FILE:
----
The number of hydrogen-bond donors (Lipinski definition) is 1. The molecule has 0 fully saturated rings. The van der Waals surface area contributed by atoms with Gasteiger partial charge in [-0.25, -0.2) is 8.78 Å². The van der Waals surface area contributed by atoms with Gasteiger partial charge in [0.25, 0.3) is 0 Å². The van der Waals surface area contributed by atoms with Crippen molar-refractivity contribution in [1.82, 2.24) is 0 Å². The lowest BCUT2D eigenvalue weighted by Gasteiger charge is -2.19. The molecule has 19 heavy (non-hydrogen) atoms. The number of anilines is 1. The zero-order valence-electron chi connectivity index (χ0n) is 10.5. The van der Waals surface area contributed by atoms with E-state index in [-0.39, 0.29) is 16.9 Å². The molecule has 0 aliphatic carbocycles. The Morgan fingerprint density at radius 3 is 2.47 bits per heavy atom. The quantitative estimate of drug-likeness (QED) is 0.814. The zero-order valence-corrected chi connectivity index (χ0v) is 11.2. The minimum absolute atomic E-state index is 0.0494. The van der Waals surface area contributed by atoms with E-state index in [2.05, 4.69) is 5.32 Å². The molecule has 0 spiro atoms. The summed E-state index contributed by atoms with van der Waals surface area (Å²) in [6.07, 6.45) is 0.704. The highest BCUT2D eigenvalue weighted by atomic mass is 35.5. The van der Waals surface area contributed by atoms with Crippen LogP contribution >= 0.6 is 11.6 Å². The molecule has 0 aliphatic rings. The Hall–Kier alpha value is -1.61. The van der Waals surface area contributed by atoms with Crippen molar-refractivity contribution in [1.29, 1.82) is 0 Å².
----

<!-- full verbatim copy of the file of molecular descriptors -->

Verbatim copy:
The number of hydrogen-bond donors (Lipinski definition) is 1. The molecule has 0 fully saturated rings. The van der Waals surface area contributed by atoms with Gasteiger partial charge in [-0.25, -0.2) is 8.78 Å². The van der Waals surface area contributed by atoms with Gasteiger partial charge in [0.25, 0.3) is 0 Å². The van der Waals surface area contributed by atoms with Crippen molar-refractivity contribution in [1.82, 2.24) is 0 Å². The lowest BCUT2D eigenvalue weighted by Gasteiger charge is -2.19. The molecule has 19 heavy (non-hydrogen) atoms. The number of anilines is 1. The zero-order valence-electron chi connectivity index (χ0n) is 10.5. The van der Waals surface area contributed by atoms with E-state index in [-0.39, 0.29) is 16.9 Å². The molecule has 0 aliphatic carbocycles. The Morgan fingerprint density at radius 3 is 2.47 bits per heavy atom. The quantitative estimate of drug-likeness (QED) is 0.814. The zero-order valence-corrected chi connectivity index (χ0v) is 11.2. The minimum absolute atomic E-state index is 0.0494. The van der Waals surface area contributed by atoms with E-state index in [2.05, 4.69) is 5.32 Å². The molecule has 0 spiro atoms. The summed E-state index contributed by atoms with van der Waals surface area (Å²) in [6.07, 6.45) is 0.704. The highest BCUT2D eigenvalue weighted by atomic mass is 35.5. The van der Waals surface area contributed by atoms with Crippen LogP contribution >= 0.6 is 11.6 Å². The molecule has 0 aliphatic rings. The Hall–Kier alpha value is -1.61. The van der Waals surface area contributed by atoms with Crippen molar-refractivity contribution in [1.29, 1.82) is 0 Å².